After three modules, it seemed that the FR series was a set of geographical supplements filling out the further reaches of the Forgotten Realms in more detail. FR4 turned it into a more general series than that, as The Magister had no geographical lore at all. It also marked the return of Ed Greenwood to the series, and the book focused on one of his main interests: magic books and items. Greenwood had been contributing articles to Dragon magazine for years, many of them dealing with items and lore from the Realms. The best of these were collected together for this volume, and all-new material added.

The all-item focus of the book meant that the cover was stapled to the interior, and the inside front cover includes a modified version of the random magic item treasure table, so these new items could be randomly rolled for. The last few pages of the book have much expanded rules for a character creating a new magic item, with a chart of (new) modifiers for the final success roll stipulated in the DMG on the inside back cover.

About half the book is descriptions of a dozen spellbooks known to be wandering the Realms, giving their appearance, known history, and the spells they contain, which generally includes two or three new ones. At the end of this section is a couple of pages that lists all the new spells from here and the DM’s Sourcebook of the Realms, with their spell levels, what book they’re in, and where to find the description. I like the spellbook descriptions, and the vast bulk of the spells are inventive and look good (though there’s some really complicated potential interactions on many), but I think there’s some missed opportunities here. Some of these new spells are ‘unique’; they’re only found in the described book. Others are known to have been copied down a few times, and might be found elsewhere. This isn’t in the table. Furthermore, I think it could have been neat to come up with a basic ‘common-uncommon-rare-unique’ scheme and not only define these spells as rare and unique, but define how widely known the bulk of the ‘normal’ spells from the Players Handbook and Unearthed Arcana are. Most low-level spells should be ‘common’, but defining a few as ‘uncommon’, and then mixing it up more at higher levels could have some very interesting effects on a campaign. It would have taken up quite a bit of space however.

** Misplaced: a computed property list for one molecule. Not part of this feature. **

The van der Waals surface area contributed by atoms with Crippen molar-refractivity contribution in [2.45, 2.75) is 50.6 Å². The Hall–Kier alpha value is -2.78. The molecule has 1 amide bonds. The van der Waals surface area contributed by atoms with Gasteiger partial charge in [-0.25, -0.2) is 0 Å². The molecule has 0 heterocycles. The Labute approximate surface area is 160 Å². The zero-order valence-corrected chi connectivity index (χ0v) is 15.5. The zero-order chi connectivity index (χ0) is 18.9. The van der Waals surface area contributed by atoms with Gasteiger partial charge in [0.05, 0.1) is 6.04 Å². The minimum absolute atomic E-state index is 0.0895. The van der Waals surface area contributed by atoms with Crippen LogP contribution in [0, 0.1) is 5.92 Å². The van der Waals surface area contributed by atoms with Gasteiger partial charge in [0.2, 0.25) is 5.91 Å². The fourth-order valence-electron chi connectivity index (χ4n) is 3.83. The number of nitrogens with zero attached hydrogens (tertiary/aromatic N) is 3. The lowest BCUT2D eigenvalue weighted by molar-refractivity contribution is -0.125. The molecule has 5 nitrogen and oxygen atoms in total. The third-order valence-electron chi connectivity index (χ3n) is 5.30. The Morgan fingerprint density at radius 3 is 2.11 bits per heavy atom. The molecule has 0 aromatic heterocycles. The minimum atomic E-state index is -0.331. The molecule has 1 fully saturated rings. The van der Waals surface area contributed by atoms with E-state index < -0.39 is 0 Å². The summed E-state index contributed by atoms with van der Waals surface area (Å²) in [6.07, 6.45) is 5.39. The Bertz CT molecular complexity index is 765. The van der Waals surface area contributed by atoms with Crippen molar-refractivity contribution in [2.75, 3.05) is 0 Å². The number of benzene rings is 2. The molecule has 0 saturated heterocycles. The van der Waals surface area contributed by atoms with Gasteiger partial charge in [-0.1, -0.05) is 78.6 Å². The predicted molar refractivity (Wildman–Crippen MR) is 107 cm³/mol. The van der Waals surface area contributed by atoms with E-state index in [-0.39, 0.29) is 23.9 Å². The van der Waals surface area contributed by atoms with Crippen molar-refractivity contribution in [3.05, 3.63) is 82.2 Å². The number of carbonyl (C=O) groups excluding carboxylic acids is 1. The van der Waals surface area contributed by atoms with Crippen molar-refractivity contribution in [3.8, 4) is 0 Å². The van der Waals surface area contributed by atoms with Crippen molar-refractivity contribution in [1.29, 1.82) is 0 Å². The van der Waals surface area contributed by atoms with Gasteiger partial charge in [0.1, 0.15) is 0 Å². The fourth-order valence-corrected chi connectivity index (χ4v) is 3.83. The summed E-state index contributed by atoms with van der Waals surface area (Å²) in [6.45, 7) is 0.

Instead, the second half of the book is taken up with about fifty magic items, with especial attention to shields, cloaks, harps, wands and swords. Again, these are generally well done, and if you need any sort of inspiration for magic items, this is a very good book. There’s a lot of potential complex interactions detailed again, which says something about the mess of different uncategorized effects AD&D had, but this also means that all these items have had some true thought given to them.

Just about all of these spell books and items have lore attached to them. The past history (as far as it is known) is given for almost all of these items (a couple are just mentioned as being relatively common). But these histories often don’t have a lot of detail. “Named for the legendary mage…”, but nothing about this person is given. How long ago? Why is he legendary? This is fine for a DM who is adapting these ideas to his own campaign, but considering that we are now dealing with a supplement for a particular setting, some more details would nice. And then there’s things like the Orb of Holiness, which has application outside of normal adventuring (“usually found at the heart of a temple, grove, or other holy place…”). It would be nice to have info like this show up someplace talking about places like that (though they are ‘rare’ even there, so having a temple without one isn’t a big problem). So, it’s a bunch of color, some not really linked to anything else known about the setting, some of it with potential wide-spread implications that I don’t think have ever been repeated elsewhere.

The title of the book is explained in about a third of a page in the introduction: the Magister is the goddess Mystra’s champion of magic. This was a subject that would be revisited in Secrets of the Magister.

Still, it’s a good collection of items. It makes a good source of inspiration for any high-magic fantasy setting, under any rules, though you’ll have to do a lot more mechanical work as you move away from 1e AD&D. And if you’re running a D&D-style campaign, the spellbooks should inspire you to think a lot more about the books the magic-user is always carrying around. I don’t recommend paying a lot for this, but it’s worth having, as there’s a lot of ideas in here.